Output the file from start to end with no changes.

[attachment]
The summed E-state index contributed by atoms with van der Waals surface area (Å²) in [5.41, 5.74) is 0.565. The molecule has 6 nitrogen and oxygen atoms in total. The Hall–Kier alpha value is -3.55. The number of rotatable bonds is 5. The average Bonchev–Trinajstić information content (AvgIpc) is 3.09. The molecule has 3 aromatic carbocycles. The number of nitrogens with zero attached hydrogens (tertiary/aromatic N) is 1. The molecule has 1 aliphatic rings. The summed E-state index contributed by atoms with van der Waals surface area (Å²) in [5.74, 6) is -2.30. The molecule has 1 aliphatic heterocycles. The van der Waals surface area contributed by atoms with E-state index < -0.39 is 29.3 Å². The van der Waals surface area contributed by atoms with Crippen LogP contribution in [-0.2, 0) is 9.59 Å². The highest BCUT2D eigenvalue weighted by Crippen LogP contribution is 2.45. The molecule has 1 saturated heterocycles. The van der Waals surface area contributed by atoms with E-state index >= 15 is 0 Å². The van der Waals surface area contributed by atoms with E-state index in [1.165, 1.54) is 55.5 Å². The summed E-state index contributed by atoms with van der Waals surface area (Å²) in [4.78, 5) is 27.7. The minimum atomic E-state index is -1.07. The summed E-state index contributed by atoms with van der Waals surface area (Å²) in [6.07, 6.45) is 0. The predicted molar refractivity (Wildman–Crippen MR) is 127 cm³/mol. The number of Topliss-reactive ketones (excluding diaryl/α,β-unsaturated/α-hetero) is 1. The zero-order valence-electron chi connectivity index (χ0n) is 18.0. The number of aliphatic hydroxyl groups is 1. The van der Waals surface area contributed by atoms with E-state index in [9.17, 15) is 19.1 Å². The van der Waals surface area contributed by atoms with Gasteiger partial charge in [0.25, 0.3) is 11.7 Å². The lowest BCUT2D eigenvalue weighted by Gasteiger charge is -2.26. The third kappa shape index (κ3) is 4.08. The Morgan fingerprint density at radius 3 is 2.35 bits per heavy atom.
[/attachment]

The summed E-state index contributed by atoms with van der Waals surface area (Å²) in [5.41, 5.74) is 0.565. The molecule has 6 nitrogen and oxygen atoms in total. The Hall–Kier alpha value is -3.55. The number of rotatable bonds is 5. The average Bonchev–Trinajstić information content (AvgIpc) is 3.09. The molecule has 3 aromatic carbocycles. The number of nitrogens with zero attached hydrogens (tertiary/aromatic N) is 1. The molecule has 1 aliphatic rings. The summed E-state index contributed by atoms with van der Waals surface area (Å²) in [5.74, 6) is -2.30. The molecule has 1 aliphatic heterocycles. The van der Waals surface area contributed by atoms with E-state index < -0.39 is 29.3 Å². The van der Waals surface area contributed by atoms with Crippen LogP contribution in [-0.2, 0) is 9.59 Å². The highest BCUT2D eigenvalue weighted by Crippen LogP contribution is 2.45. The molecule has 1 saturated heterocycles. The van der Waals surface area contributed by atoms with E-state index >= 15 is 0 Å². The van der Waals surface area contributed by atoms with E-state index in [1.165, 1.54) is 55.5 Å². The summed E-state index contributed by atoms with van der Waals surface area (Å²) in [4.78, 5) is 27.7. The minimum atomic E-state index is -1.07. The summed E-state index contributed by atoms with van der Waals surface area (Å²) in [6.07, 6.45) is 0. The predicted molar refractivity (Wildman–Crippen MR) is 127 cm³/mol. The number of Topliss-reactive ketones (excluding diaryl/α,β-unsaturated/α-hetero) is 1. The zero-order valence-electron chi connectivity index (χ0n) is 18.0. The number of aliphatic hydroxyl groups is 1. The van der Waals surface area contributed by atoms with E-state index in [9.17, 15) is 19.1 Å². The van der Waals surface area contributed by atoms with Gasteiger partial charge in [0.25, 0.3) is 11.7 Å². The lowest BCUT2D eigenvalue weighted by Gasteiger charge is -2.26. The third kappa shape index (κ3) is 4.08. The Morgan fingerprint density at radius 3 is 2.35 bits per heavy atom.